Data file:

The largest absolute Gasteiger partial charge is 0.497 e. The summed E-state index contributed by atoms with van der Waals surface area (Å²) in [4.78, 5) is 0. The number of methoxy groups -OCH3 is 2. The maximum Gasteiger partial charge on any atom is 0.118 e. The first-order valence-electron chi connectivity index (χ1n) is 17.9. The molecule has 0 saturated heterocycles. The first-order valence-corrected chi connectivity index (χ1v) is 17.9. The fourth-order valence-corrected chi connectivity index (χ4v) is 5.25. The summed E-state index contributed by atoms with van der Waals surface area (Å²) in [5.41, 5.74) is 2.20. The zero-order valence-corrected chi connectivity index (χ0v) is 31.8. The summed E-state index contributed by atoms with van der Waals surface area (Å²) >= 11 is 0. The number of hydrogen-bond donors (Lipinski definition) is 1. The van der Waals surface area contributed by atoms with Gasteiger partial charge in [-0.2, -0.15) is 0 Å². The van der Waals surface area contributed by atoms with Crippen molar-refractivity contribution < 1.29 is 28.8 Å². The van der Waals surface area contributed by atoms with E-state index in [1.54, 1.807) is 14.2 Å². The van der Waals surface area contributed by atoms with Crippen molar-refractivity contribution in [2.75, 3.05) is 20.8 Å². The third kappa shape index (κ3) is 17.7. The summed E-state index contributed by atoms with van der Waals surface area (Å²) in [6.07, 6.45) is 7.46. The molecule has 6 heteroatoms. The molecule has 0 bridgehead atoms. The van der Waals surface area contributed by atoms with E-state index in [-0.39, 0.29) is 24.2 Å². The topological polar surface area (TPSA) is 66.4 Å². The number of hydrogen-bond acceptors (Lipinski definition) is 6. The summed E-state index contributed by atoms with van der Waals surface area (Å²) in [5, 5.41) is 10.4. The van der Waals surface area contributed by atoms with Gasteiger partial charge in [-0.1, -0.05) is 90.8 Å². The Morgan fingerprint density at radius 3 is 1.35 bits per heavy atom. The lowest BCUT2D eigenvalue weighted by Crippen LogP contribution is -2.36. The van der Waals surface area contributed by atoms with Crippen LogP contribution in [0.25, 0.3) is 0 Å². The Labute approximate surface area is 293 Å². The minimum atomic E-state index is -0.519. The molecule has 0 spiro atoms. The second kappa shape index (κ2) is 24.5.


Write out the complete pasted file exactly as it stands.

The largest absolute Gasteiger partial charge is 0.497 e. The summed E-state index contributed by atoms with van der Waals surface area (Å²) in [4.78, 5) is 0. The number of methoxy groups -OCH3 is 2. The maximum Gasteiger partial charge on any atom is 0.118 e. The first-order valence-electron chi connectivity index (χ1n) is 17.9. The molecule has 0 saturated heterocycles. The first-order valence-corrected chi connectivity index (χ1v) is 17.9. The fourth-order valence-corrected chi connectivity index (χ4v) is 5.25. The summed E-state index contributed by atoms with van der Waals surface area (Å²) in [5.41, 5.74) is 2.20. The zero-order valence-corrected chi connectivity index (χ0v) is 31.8. The summed E-state index contributed by atoms with van der Waals surface area (Å²) >= 11 is 0. The number of hydrogen-bond donors (Lipinski definition) is 1. The van der Waals surface area contributed by atoms with Gasteiger partial charge in [-0.2, -0.15) is 0 Å². The van der Waals surface area contributed by atoms with Crippen molar-refractivity contribution < 1.29 is 28.8 Å². The van der Waals surface area contributed by atoms with E-state index in [1.54, 1.807) is 14.2 Å². The van der Waals surface area contributed by atoms with Crippen molar-refractivity contribution in [2.75, 3.05) is 20.8 Å². The third kappa shape index (κ3) is 17.7. The summed E-state index contributed by atoms with van der Waals surface area (Å²) in [6.07, 6.45) is 7.46. The molecule has 6 heteroatoms. The molecule has 0 bridgehead atoms. The van der Waals surface area contributed by atoms with E-state index in [-0.39, 0.29) is 24.2 Å². The topological polar surface area (TPSA) is 66.4 Å². The number of hydrogen-bond acceptors (Lipinski definition) is 6. The summed E-state index contributed by atoms with van der Waals surface area (Å²) in [5, 5.41) is 10.4. The van der Waals surface area contributed by atoms with Gasteiger partial charge in [-0.1, -0.05) is 90.8 Å². The Morgan fingerprint density at radius 3 is 1.35 bits per heavy atom. The lowest BCUT2D eigenvalue weighted by Crippen LogP contribution is -2.36. The van der Waals surface area contributed by atoms with Crippen LogP contribution in [0.25, 0.3) is 0 Å². The Labute approximate surface area is 293 Å². The minimum atomic E-state index is -0.519. The molecule has 0 spiro atoms. The second kappa shape index (κ2) is 24.5.